A local political figure who has a talk program on Clear Channel newser WFMD-AM Frederick MD hosted a former elected official who used the occasion to label a third local politician with the dreaded “B” word. An attempt by the host to bleep out the word failed and the target of the insult has filed an indecency complaint with the FCC. We will divulge the precisely what the “B” word is for those who may be unsure and make the conscious decision to click through or read further to find out.
The program is “The Blaine Young Show” and the host, Mr. Young, is Frederick County’s County Commissioner President.
His guest on a 12/21/11 broadcast was a former state legislator, Anita Stup.
Stup was commenting on Frederick County Planning Commission’s Catherine Forrence. Stup said that during meetings, Forrence can “…be a bitch.”
Young said he hit a seven-second delay button in an effort to keep the word off the air to no avail.
Both Stup and Forrence apologized for the incident, but Forrence has nevertheless filed an indency complaint with the FCC.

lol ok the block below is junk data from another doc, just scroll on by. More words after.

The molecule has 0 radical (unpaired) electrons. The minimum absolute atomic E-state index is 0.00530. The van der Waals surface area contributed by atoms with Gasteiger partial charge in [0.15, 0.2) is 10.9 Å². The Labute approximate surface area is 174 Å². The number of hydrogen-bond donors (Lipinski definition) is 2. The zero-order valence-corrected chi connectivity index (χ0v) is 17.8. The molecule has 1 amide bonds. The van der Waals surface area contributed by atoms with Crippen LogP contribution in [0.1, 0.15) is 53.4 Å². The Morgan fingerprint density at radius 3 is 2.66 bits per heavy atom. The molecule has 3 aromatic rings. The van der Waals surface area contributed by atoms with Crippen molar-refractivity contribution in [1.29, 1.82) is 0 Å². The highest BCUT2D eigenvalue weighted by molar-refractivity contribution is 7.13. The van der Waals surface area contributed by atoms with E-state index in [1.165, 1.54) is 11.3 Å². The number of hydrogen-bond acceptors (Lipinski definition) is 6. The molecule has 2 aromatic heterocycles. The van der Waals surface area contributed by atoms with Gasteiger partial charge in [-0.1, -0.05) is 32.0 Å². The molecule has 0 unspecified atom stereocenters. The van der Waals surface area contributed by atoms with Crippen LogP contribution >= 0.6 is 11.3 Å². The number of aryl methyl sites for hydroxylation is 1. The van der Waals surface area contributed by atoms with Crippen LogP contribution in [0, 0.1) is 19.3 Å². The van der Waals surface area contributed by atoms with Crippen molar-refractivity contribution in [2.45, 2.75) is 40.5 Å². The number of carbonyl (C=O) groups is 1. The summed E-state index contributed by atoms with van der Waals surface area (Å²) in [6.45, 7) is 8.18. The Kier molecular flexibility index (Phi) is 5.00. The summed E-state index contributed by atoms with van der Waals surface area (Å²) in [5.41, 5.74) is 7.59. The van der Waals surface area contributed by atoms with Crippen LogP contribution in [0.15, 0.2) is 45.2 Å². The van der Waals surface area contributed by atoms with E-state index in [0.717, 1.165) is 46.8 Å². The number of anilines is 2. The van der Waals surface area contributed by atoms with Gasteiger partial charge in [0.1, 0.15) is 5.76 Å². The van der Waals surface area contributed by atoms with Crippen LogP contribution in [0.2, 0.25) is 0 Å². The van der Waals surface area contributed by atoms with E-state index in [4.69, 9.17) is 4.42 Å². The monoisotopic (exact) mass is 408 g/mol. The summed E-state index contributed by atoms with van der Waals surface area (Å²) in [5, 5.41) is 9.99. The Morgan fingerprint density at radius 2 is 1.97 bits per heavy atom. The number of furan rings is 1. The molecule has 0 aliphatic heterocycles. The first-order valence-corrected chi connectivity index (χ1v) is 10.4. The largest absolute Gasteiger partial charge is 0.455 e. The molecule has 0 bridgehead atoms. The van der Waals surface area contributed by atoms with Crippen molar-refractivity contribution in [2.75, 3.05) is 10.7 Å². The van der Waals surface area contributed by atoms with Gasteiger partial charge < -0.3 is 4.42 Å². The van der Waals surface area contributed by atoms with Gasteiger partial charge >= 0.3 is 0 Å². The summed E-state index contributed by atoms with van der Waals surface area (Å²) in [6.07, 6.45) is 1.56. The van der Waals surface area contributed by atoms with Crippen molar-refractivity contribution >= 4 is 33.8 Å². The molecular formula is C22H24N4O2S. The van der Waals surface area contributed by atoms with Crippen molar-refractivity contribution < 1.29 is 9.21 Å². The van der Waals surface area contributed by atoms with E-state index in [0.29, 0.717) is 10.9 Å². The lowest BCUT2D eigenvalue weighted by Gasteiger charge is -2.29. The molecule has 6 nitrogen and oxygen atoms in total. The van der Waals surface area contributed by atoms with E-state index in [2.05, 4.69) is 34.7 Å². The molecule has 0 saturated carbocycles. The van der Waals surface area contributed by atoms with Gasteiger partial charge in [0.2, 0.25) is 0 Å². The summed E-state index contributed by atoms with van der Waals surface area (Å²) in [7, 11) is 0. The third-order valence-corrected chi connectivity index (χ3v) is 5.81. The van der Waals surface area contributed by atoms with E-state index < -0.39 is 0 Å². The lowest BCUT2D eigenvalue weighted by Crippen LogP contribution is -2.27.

WFMD is a Class B station on 930 kHz with 5 kW-D, 2.5 kW-N, DA2, which calls itself Frederick’s News Radio.
RBR-TVBR observation: The odds of the FCC finding fault for this particular word, which has meanings which are in no way indecent, and at a time where its very ability to enforce indecency regulation are being weighed by the Supreme Court, are slim.
Even if this was a word that would be actionable under indecency regulations, it shouldn’t be subject to a fine because its use was fleeting and the station – which was in the noble act of providing local news and information programming very much in the public interest – could have had no idea it was coming.
It illustrates precisely why the fleeting expletive exception for indecent content is an absolutely necessary protection that broadcasters must be able to rely on. The FCC impulsively stripped it away in its over-reaction to the Janet Jackson Super Bowl incident, and we sincerely hope that the Supremes will agree with the findings of appellate courts that the protection must be fully reinstated and the FCC must come up with a clearer body of regulation.